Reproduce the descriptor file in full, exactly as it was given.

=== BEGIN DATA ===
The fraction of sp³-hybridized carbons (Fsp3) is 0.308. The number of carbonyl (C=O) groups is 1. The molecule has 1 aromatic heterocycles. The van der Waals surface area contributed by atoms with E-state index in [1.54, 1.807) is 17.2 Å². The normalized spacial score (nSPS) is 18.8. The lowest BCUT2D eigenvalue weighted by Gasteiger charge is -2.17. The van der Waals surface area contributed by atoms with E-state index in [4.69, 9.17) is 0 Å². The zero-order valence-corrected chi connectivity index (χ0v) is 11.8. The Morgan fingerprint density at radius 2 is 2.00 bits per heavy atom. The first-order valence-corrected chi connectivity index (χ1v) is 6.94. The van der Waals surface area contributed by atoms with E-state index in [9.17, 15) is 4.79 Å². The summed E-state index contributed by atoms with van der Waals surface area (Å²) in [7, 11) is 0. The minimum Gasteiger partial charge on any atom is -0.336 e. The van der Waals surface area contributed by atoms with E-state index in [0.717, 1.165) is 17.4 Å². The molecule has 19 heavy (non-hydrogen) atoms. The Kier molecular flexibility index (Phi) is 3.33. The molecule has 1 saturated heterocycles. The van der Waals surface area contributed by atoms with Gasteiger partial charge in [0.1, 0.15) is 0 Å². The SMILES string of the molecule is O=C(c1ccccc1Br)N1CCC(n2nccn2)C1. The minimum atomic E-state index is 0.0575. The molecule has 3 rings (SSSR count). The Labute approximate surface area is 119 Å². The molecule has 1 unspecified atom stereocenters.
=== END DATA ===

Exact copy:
The fraction of sp³-hybridized carbons (Fsp3) is 0.308. The number of carbonyl (C=O) groups is 1. The molecule has 1 aromatic heterocycles. The van der Waals surface area contributed by atoms with E-state index in [1.54, 1.807) is 17.2 Å². The normalized spacial score (nSPS) is 18.8. The lowest BCUT2D eigenvalue weighted by Gasteiger charge is -2.17. The van der Waals surface area contributed by atoms with E-state index in [4.69, 9.17) is 0 Å². The zero-order valence-corrected chi connectivity index (χ0v) is 11.8. The Morgan fingerprint density at radius 2 is 2.00 bits per heavy atom. The first-order valence-corrected chi connectivity index (χ1v) is 6.94. The van der Waals surface area contributed by atoms with E-state index in [9.17, 15) is 4.79 Å². The summed E-state index contributed by atoms with van der Waals surface area (Å²) in [7, 11) is 0. The minimum Gasteiger partial charge on any atom is -0.336 e. The van der Waals surface area contributed by atoms with E-state index in [0.717, 1.165) is 17.4 Å². The molecule has 19 heavy (non-hydrogen) atoms. The Kier molecular flexibility index (Phi) is 3.33. The molecule has 1 saturated heterocycles. The van der Waals surface area contributed by atoms with Gasteiger partial charge in [0.1, 0.15) is 0 Å². The SMILES string of the molecule is O=C(c1ccccc1Br)N1CCC(n2nccn2)C1. The minimum atomic E-state index is 0.0575. The molecule has 3 rings (SSSR count). The Labute approximate surface area is 119 Å². The molecule has 1 unspecified atom stereocenters.